from Wiktionary, Creative Commons Attribution/Share-Alike License

  • n. Plural form of benefit.
  • v. Third-person singular simple present indicative form of benefit.


Sorry, no etymologies found.


  • �The number of Minnesotans without health insurance jumped nearly 30 percent over the past three years� The percentage of Minnesotans without health insurance jumped from 5.4 percent in 2001 to 6.7 percent in 2004�fewer Minnesotans are getting health coverage through their jobs, another sign that employers are cutting or scaling back health care benefits, because of the rising cost of those benefits�� Blog Articles

  • One of the main benefits is encouragement and motivation from hearing how others are getting on.

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  • Hate preacher Anjem Choudary has claimed he is proud to receive £25,000 a year in benefits from the British taxpayer because the money ‘belongs to Allah’.

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  • Use of an altered military discharge certificate to obtain benefits is punishable by up to one year in prison and up to a $100,000 fine.

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  • McCain benefits from the lack of a united democratic party.

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  • Thus, although, as the Telegraph reminds us, Britain benefits from a certain influx of legal immigrants, we are also confronting ever larger numbers of immigrants, legal and illegal, who despise everything about this country except its welfare provisions and the criminal opportunities opened up by politically correct policing.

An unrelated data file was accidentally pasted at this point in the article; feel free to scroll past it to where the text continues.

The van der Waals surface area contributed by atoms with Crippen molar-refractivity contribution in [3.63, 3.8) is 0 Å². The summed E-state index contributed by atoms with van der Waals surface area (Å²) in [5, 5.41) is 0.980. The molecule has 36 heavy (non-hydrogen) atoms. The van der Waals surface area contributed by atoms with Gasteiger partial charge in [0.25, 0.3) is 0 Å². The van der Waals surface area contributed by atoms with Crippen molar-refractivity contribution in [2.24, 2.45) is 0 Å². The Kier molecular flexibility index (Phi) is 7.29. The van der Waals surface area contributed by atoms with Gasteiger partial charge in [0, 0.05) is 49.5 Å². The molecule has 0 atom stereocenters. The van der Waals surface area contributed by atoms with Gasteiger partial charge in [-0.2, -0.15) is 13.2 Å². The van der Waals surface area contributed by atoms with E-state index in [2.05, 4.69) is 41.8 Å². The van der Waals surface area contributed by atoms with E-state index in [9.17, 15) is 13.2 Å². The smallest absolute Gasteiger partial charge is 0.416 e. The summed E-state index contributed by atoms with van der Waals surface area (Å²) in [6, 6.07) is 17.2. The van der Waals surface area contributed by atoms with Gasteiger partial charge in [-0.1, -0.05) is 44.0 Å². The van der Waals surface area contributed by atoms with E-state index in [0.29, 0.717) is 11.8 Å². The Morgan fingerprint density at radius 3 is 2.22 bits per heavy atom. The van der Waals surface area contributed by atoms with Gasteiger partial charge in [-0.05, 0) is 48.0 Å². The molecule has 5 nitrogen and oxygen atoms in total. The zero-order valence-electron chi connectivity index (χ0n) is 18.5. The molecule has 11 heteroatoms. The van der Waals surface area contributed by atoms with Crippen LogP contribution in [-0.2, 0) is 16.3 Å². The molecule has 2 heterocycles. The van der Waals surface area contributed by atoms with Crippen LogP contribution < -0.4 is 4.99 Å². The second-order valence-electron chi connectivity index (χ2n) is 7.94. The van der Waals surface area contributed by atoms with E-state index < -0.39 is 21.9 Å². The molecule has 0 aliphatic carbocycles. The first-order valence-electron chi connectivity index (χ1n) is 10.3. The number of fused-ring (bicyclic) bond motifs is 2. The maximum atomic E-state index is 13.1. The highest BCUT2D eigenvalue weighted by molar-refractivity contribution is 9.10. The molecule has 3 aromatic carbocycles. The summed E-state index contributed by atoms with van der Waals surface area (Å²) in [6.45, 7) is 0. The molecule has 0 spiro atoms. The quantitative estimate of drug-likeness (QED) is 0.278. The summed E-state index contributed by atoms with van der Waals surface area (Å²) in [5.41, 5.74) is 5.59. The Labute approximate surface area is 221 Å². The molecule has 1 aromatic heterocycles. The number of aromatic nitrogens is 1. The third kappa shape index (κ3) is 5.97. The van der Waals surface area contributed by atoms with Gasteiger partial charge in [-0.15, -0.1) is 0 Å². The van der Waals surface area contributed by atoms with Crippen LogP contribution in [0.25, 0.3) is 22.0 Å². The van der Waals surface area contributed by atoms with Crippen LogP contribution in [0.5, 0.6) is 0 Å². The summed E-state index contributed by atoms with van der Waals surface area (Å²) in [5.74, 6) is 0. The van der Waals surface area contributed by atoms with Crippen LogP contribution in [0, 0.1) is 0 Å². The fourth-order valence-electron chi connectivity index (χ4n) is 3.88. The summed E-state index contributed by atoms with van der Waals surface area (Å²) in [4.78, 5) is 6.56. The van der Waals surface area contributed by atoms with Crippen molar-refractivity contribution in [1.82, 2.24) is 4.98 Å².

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  • “Growth in benefits is unsustainable,” it warned, going on to recommend fourteen measures of containment: nine “limited-risk initiatives” and five “bold steps.”

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  • (Yeltsin's popularity, and Russia's image, suffered from his occasional displays of public drunkenness; Putin benefits from a reputation for sobriety and takes care to imbibe modestly in public.)

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  • Facing a substantial $7.5 million cut at last estimate, Pueblo school district officials are optimistic that they can realize long-term benefits from the American Recovery and Reinvestment Act and the 2010 federal budget.

    News/local from

  • One of the ways I think the government can save on Medicare without making any cuts to benefits is to stop allowing the wealthy to have Medicare in the first place even though they paid into the system, anyone with an income over $500,000 shouldn't qualify to have Medicare because those folks can afford to buy a health insurance policy of their own.

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  • I'd say it is something that you get as a result of owning something, being a member of something, having the rights to something, or doing something, like the benefits of being the first one to look up this word include being first and writing this explanation.

    May 15, 2009